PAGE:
The Statement makes it clear that we are not talking about one major error. Apparently there are many failings—a statement of the obvious, I would think. I remind the Minister that I can table six Written Questions every day. When the MoD stops being open with parliamentarians, even with appropriate precautions, we can be sure that the problems are serious and deep-rooted.

My Lords, I understand the noble Earl’s frustration in this area, which, as he knows, we have discussed. This was an initiative to provide the House with an opportunity to review the document in the same way that the House of Commons Select Committee had the opportunity to review it. The usual channels, not the Ministry of Defence, determined the composition of the group. The MoD made an offer for a group made up of representatives from all sides of the House to have an opportunity to review that secret “UK eyes only” document, and to do so under privy counsellor rules. That was an initiative to be welcomed by the House, and it reflects the openness of the MoD and our sincere intent to learn the lessons of this incident and implement them. In so far as I can answer any questions relating to this incident that do not prejudice the operational security of our forces, I will of course do so.

My Lords, the Minister deserves the gratitude of the whole House for arranging this briefing. It has set a precedent. Unfortunately, such possibilities were not in place beforehand. I disagree with my noble friend Lady Dean; I think there should be a defence Select Committee in this House. I hope the Minister will pass on to the authorities in this place that there should be a secure room in this House where classified documents can be studied at a convenient time by Members who are deemed entitled to see them.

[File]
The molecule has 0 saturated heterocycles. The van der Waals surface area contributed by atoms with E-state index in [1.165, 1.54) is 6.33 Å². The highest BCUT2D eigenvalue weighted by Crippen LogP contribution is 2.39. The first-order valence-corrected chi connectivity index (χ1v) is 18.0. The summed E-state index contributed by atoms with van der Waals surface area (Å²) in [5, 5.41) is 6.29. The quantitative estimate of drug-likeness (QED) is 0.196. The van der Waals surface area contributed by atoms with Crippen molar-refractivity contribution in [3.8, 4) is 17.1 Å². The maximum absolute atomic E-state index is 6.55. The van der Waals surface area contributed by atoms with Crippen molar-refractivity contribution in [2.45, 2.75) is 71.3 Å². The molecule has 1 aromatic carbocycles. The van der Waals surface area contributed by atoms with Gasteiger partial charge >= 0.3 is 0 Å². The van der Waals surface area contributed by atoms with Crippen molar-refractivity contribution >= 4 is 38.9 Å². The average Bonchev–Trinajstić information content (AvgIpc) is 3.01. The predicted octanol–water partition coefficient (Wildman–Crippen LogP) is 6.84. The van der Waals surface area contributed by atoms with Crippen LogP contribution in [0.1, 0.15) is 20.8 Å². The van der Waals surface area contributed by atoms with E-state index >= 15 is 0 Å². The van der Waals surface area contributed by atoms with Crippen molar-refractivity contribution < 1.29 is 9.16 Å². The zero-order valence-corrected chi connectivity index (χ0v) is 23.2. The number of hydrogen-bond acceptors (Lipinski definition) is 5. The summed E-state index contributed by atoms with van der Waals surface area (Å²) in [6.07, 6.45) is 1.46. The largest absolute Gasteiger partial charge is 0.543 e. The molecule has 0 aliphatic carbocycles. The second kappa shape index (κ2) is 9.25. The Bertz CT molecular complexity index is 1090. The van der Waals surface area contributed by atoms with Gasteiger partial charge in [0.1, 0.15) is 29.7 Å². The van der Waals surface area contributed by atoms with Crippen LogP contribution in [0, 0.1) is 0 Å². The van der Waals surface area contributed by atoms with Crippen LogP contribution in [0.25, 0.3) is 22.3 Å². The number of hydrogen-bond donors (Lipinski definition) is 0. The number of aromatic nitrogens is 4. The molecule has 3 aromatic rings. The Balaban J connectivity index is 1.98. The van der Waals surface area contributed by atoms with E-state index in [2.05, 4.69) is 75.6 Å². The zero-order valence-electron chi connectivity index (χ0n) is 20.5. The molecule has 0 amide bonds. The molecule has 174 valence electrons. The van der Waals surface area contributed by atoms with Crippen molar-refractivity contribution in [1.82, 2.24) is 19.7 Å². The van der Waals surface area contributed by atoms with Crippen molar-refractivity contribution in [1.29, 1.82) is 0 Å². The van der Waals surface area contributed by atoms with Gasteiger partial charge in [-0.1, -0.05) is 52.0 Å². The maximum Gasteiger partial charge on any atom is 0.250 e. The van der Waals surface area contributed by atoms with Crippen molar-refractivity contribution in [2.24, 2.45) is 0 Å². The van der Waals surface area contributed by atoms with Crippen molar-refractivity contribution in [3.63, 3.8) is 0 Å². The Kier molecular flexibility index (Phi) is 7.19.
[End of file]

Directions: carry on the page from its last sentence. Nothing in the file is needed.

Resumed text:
On the substantive point covered by the Fulton report, which I was lucky to have read, my only question is whether my noble friend can assure us that training in behaviour after capture is more widely extended to personnel in the Royal Navy. It is quite scandalous to try to compare the behaviour of brave young men and women a generation or more ago under fire with that of people who are under acute psychological stress. It is grotesque to dare to suggest that our young men and women today are not as brave as those 20 years ago.

My Lords, I absolutely agree with my noble friend. He makes a very important point about the need for us to update our conduct-after-capture training to take into account the way in which personnel can be used as psychological pawns when there is 24-hour media coverage. We accept that we need to improve specific task training to complement generic training and the level and type of training for conduct after capture. We need to ensure that all personnel on operations have such training. We have already implemented steps in both regards.

On my noble friend’s other point, there is a deficiency in this House in that we do not have the ability to hold secure documents under a process which would enable noble Lords to have access to them in a controlled fashion. That exists in the other place. I learnt of this deficiency when trying to set up such facilities for this group, and suggest that the authorities of the House might like to attend to it.